The five long stories here are totally different one from the other; yet, they both reflect and derive from my personal fascination with the city. The first story—“Shadows Beyond the Wall”—reduces the ideological drama of post - war Berlin to the personal relationship between two Cold Warriors, an Italian and a Russian, who overcome mistrust and betrayal to find they were never really enemies.

“End Station Nostalgia” portrays the city as seen through the eyes of two American art historians on sabbatical in a fictitious American cultural society in Berlin engaged in an intellectual and in the end a brutal physical struggle: one is an American Jew who feels at home and a right-wing German-American, who detests liberal progressive Berlin.

“Miracle On Potsdamer Platz” shows the Entfremdung of a rich Berliner who depends on miraculous lamotrigina for sanity and survival, the gradual disintegration of his marriage, and his path back to his family. The title story, “Once In Berlin,” whose real protagonist dies at the beginning, passes through the lives of pre-war, post-war and contemporary generations, showing the dreams and disappointments, the successes and foibles of Berliners of nearly a century.

– Gaither Stewart

It is not just imagination. You can feel through the images that Gaither Stewart gives us with his words, a world  full of a  magical  reality , but also, and unfortunately , the real world  in which we are living nowadays. Sentiments, facts, sensations  are Gaither Stewart's identity – and in my opinion a very rich one. He should stop searching for  it … he has found it.

– Myra Landau

Berlin has become Europe's newest city but Gaither Stewart captures its eternal spirit.

– Desmond O'Grady

Five dark and moving stories pay homage to a city where ghosts play the part of real people, and vice versa. Gaither Stewart has written the definite guide book about how to lose oneself in Berlin. Not since Alfred Döblin or Erich Kästner has the city been counted to us with such crispness, insight, melancholy - and a careful and elegant touch of hope. "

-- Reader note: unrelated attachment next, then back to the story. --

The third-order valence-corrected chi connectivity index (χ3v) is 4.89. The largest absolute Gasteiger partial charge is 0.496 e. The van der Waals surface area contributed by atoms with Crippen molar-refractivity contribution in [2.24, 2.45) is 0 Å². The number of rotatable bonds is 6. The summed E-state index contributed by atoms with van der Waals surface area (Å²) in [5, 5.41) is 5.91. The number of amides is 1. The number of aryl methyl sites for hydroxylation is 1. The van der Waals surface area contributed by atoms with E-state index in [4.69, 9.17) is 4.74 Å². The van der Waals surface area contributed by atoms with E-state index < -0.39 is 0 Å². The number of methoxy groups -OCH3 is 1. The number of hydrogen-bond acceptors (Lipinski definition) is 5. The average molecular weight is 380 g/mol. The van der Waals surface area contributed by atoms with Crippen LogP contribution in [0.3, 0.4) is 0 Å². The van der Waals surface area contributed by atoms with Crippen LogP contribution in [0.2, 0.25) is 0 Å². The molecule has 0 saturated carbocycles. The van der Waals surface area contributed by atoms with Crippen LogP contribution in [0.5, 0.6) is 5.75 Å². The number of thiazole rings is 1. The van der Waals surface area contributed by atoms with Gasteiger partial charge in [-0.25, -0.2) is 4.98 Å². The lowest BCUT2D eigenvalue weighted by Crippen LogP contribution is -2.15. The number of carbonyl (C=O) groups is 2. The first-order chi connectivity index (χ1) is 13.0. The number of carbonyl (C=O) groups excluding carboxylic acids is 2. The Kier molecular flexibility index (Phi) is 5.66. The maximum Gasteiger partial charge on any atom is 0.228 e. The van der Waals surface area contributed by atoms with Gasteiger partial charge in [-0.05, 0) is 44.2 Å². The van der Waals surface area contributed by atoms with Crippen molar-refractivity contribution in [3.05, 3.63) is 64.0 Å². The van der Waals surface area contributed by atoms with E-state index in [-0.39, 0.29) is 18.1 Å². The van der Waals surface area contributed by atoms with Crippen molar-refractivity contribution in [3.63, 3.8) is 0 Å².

– Uli Wiesendanger
Communications Commentator

Berlin is the capital of the twentieth century and bears many of its most enduring scars. With uncanny precision, these stories get to the core of Berlin, its heart of darkness as well as its inner light. In doing so they also get to the core of the private lives that operate in the shadow of the metropolis and its history.

– Michael Steinberg
Professor of History, Cornell
Anne Maria Kellen Fellow at American Academy in Berlin, 2003-2004

Berlin is many different things to many different people, but its essence is its people. What was once a destroyed, then divided, occupied city has become again, since the infamous Wall's fall, one of the great European
capitals alongside Paris and Rome. In these stories Gaither Stewart takes on Berlin's history through the hearts of its people and of his own keen observer's eyes. Berlin will never be the same for you after you've read them.

– Frank Thomas Smith
editor, Southern Cross Review

Gaither Stewart has written a wonderful collection of stories that leaves an indelible mark in the back of the mind. Berlin is not only the setting of these stories but also one of the most important characters. There is an intelligent subtleness to how Berlin invades the collection. The city's ties to the West and ties to the East are beautifully woven into the characters' personalities. It is a fantastic collection and a great incite into a city that is unsure of itself.

– Shakespeare and Company, Paris